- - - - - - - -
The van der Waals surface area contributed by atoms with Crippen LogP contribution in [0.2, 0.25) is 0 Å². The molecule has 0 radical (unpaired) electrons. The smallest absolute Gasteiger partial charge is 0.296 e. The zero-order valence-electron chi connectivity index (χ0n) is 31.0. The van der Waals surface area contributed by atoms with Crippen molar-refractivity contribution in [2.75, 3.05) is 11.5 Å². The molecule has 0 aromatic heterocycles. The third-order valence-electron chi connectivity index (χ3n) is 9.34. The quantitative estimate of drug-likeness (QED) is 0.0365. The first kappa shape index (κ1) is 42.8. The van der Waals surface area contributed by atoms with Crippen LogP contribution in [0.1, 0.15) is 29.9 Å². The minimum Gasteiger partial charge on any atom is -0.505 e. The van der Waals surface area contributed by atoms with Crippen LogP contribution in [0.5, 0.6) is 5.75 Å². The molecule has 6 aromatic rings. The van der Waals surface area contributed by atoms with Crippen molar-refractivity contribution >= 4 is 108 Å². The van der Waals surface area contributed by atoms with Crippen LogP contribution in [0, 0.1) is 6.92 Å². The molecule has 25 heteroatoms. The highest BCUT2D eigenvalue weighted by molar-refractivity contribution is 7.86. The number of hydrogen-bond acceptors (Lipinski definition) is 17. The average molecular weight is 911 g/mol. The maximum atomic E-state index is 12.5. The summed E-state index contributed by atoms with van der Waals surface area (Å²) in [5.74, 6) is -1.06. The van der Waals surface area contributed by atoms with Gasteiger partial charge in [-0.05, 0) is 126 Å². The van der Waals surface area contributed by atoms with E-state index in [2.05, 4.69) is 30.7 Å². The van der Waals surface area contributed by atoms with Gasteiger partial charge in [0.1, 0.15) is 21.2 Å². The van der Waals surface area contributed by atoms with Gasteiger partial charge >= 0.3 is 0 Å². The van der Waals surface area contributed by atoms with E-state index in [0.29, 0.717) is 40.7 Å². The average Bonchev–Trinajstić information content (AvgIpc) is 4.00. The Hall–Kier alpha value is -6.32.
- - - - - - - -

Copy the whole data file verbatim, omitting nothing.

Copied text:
The van der Waals surface area contributed by atoms with Crippen LogP contribution in [0.2, 0.25) is 0 Å². The molecule has 0 radical (unpaired) electrons. The smallest absolute Gasteiger partial charge is 0.296 e. The zero-order valence-electron chi connectivity index (χ0n) is 31.0. The van der Waals surface area contributed by atoms with Crippen molar-refractivity contribution in [2.75, 3.05) is 11.5 Å². The molecule has 0 aromatic heterocycles. The third-order valence-electron chi connectivity index (χ3n) is 9.34. The quantitative estimate of drug-likeness (QED) is 0.0365. The first kappa shape index (κ1) is 42.8. The van der Waals surface area contributed by atoms with Crippen LogP contribution in [0.1, 0.15) is 29.9 Å². The minimum Gasteiger partial charge on any atom is -0.505 e. The van der Waals surface area contributed by atoms with Crippen LogP contribution in [0.5, 0.6) is 5.75 Å². The molecule has 6 aromatic rings. The van der Waals surface area contributed by atoms with Crippen molar-refractivity contribution >= 4 is 108 Å². The van der Waals surface area contributed by atoms with Crippen LogP contribution in [0, 0.1) is 6.92 Å². The molecule has 25 heteroatoms. The highest BCUT2D eigenvalue weighted by molar-refractivity contribution is 7.86. The number of hydrogen-bond acceptors (Lipinski definition) is 17. The average molecular weight is 911 g/mol. The maximum atomic E-state index is 12.5. The summed E-state index contributed by atoms with van der Waals surface area (Å²) in [5.74, 6) is -1.06. The van der Waals surface area contributed by atoms with Gasteiger partial charge in [-0.05, 0) is 126 Å². The van der Waals surface area contributed by atoms with E-state index in [2.05, 4.69) is 30.7 Å². The van der Waals surface area contributed by atoms with Gasteiger partial charge in [0.1, 0.15) is 21.2 Å². The van der Waals surface area contributed by atoms with Gasteiger partial charge >= 0.3 is 0 Å². The van der Waals surface area contributed by atoms with E-state index in [0.29, 0.717) is 40.7 Å². The average Bonchev–Trinajstić information content (AvgIpc) is 4.00. The Hall–Kier alpha value is -6.32.